That 'Anti-Colonial Luo Tribesman'

And, no, I don't mean Obama, though Newt Gingrich (channeling Dinesh D'Sousa and his Forbes piece) has called him that, I mean a real Luo--and one of the people with great influence upon me as I was growing up.

His name was Alphonse O'Kuku. I first met him in 1963, and last saw him in 1990, not too many years before he died.

Alphonse was part of that group of Kenyan students--including Obama's father--who were sent to the United States to study soon after Kenyan independence. They were to provide the core future leadership for the new nation.

While a student at Antioch College in Yellow Springs, Ohio, Alphonse roomed with Lee Morgan at his parents' house. Lee's grandfather, Arthur Morgan, had been president of Antioch and was head of the TVA in the 1930s. Lee's parents, Ernest and Elizabeth, had recently founded a small boarding school (named after Ernest's father) in the mountains of North Carolina. I was a student there, a 7th grader.

Lee and Alphonse visited occasionally. I was fascinated by the dignified young African, the first person from that continent I'd ever met. As a result, I started learning about Africa, reading books about it.

My interest died down in the late sixties. There were distractions: the draft and the Vietnam War, social turmoil, and the more usual foci of youth. In the 1980s, through a girlfriend who went off to Peace Corps in Benin, my interest was rekindled. I ended up spending two years teaching in Burkina Faso (on a Fulbright grant) and then joining Peace Corps myself, for another two years, this time teaching farmers to use oxen for plowing in Togo.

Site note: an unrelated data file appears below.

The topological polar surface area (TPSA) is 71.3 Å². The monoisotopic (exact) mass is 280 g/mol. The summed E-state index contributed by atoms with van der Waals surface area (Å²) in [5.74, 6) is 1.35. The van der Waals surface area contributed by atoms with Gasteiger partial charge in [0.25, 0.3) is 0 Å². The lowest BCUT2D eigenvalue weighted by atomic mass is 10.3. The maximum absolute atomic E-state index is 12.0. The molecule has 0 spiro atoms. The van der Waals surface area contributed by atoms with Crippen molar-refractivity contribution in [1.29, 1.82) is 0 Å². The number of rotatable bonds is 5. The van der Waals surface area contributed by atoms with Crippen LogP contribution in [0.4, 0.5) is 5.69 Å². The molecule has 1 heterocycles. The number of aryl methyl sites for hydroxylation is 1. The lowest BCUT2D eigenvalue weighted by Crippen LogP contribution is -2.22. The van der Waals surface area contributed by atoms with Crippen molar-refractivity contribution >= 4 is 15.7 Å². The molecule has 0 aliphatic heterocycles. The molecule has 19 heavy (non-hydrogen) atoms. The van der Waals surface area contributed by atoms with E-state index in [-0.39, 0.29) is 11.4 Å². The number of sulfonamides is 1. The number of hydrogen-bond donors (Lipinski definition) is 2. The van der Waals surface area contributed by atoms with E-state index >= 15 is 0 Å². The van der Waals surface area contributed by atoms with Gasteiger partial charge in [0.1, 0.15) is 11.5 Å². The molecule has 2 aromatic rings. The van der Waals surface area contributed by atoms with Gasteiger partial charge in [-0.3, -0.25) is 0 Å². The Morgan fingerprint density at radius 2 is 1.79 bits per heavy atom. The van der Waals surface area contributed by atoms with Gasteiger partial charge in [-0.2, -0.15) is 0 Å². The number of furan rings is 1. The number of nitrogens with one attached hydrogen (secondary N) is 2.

While there, I got an address for Alphonse from Ernest. I wrote. He responded, and invited me to visit in Kenya after my Peace Corps service, if I were going that way. He did not remember me (why would he), but his letter was gracious in the extreme.

Alphonse had spent much of the time between Antioch and the eighties working for the United Nations, spending a great deal of time in Ethiopia. His brother, the independence leader Tom M'Boya, had been assassinated (just after Alphonse left his side) in 1967 and Alphonse, probably, decided it was better that he stay away from politics.

During the 1980s, however, he did join Daniel arap-Moi's government, serving in the cabinet, even. When I visited, he had 'retired' from politics, though he was still a member of KANU, the party of independence and the power in the government.

He showed me around Kisumu and Rusinga Island, where he and M'Boya were born. In Homa Bay, nearby, he proudly gave a tour of an institute studying insect-borne diseases, one he had been instrumental in promoting.

All in Kenya was not calm or easy, however. While in Kisumu, I read of a former justice minister, also a Luo, who had died mysteriously in an auto accident--soon after breaking with KANU.

Less than four years later, Alphonse had died, too. In an auto accident. And just after breaking with KANU to join the major Luo political party.

Alphonse was anti-colonial and a Luo, and most certainly had a Kenyan agenda. Yet there was nothing strange or unknowable about him. He was a lovely man willing to embrace a stranger; he was a man who worked hard to improve the lives of Kenya and Africa.

Though D'Sousa and Gingrich try to make being a Kenyan and a Luo something devilish, they speak from ignorance--and to the ignorant. There was nothing about Alphonse, certainly, that would be alien to an American. His agenda was much like ours: build a comfortable life for himself and his family, and help the broader community at the same time.

Alphonse was proud of his country and of his heritage--just as I am proud of mine. He was no 'tribesman,' no more than Obama is, but was a modern man of an emerging nation.

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